Enjoy the convenience of a watch that announces the time and even sets itself, as well as a sleek, stylish design with an easy-to-see face that's appropriately sized for women and children.
This Talking Radio-Controlled Watch from Reizen offers time announcements at the simple touch of a button, providing convenience to those with visual impairment. A second touch of the button gives you the day of the week and the date. Features of this talking watch include an hourly chime (which may be turned off), alarm, and a 1.125-inch diameter traditional white analog face with bold black numbers and hands for those with low vision. Sweeping second hand. Brushed metal alloy bezel. Expansion band. Battery included.
In the USA, the Reizen Talking Radio-Controlled Analog Watch receives a daily signal from the NIST Atomic Clock in Colorado, the nation's timekeeper, ensuring accurate time and even accounting for Daylight Savings changes, so you never have to set your talking watch!
PLEASE NOTE: The radio-controlled function will work only in the USA (except Alaska and Hawaii), the UK, Germany, and Japan. When outside these areas, the talking watch can be set manually to reflect the correct time on the analog face, but the announced time will not accurately update.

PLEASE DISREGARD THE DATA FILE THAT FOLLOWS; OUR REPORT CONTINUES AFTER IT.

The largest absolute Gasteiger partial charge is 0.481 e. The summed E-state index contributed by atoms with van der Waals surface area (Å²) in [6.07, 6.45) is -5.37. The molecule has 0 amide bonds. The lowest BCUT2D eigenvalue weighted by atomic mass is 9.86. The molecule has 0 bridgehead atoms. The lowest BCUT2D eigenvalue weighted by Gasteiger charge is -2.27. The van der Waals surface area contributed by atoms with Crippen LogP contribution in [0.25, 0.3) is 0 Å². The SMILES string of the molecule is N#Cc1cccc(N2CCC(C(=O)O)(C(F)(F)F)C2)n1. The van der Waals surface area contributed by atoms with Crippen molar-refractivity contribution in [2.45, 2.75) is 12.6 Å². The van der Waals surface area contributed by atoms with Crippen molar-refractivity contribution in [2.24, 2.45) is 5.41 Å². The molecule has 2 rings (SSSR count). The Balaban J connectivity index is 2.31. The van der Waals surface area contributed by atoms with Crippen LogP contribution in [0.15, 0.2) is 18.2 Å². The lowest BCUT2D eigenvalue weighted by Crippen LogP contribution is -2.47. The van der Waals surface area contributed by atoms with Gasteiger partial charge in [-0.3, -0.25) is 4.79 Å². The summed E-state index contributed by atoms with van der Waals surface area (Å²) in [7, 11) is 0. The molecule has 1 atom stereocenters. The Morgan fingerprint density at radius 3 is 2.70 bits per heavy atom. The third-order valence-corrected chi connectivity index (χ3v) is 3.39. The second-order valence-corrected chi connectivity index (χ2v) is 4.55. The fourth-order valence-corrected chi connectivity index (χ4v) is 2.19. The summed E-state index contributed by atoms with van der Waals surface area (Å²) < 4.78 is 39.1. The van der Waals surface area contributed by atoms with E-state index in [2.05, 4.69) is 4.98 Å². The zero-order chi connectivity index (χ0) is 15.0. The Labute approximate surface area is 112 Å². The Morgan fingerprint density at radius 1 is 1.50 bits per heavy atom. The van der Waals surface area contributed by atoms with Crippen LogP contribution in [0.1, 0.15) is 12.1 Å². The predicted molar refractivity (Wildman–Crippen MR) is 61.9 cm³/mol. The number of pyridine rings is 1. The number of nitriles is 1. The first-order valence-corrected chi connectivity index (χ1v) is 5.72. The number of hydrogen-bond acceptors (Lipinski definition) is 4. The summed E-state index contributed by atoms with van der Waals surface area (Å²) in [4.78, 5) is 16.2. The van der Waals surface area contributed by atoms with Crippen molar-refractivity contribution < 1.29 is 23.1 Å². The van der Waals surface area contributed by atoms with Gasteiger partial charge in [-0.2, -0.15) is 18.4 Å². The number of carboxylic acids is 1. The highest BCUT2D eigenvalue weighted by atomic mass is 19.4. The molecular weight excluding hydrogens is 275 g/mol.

Compared to other time signal transmissions in higher bands (WWV, GPS, etc.) long-wave signals have a number of advantages. They can go around obstacles such as mountains or buildings. Since no line of sight is necessary between the transmitter and receiver, a single, very powerful station can cover a huge geographic area. Long-wave signals even penetrate the walls of most buildings quite well. Propagation happens mostly in the form of a ground wave, such that transmission delay is less affected by the variability of the ionosphere.
Battery type: CR2032
NOTE: Atomic Radio-Controlled NIST Time-Setting Function is ONLY available in:
1) USA (excluding Alaska and Hawaii); 2) United Kingdom; 3) Germany; and 4) Japan.
However, the time is easily set manually wherever there is no accessible atomic signal.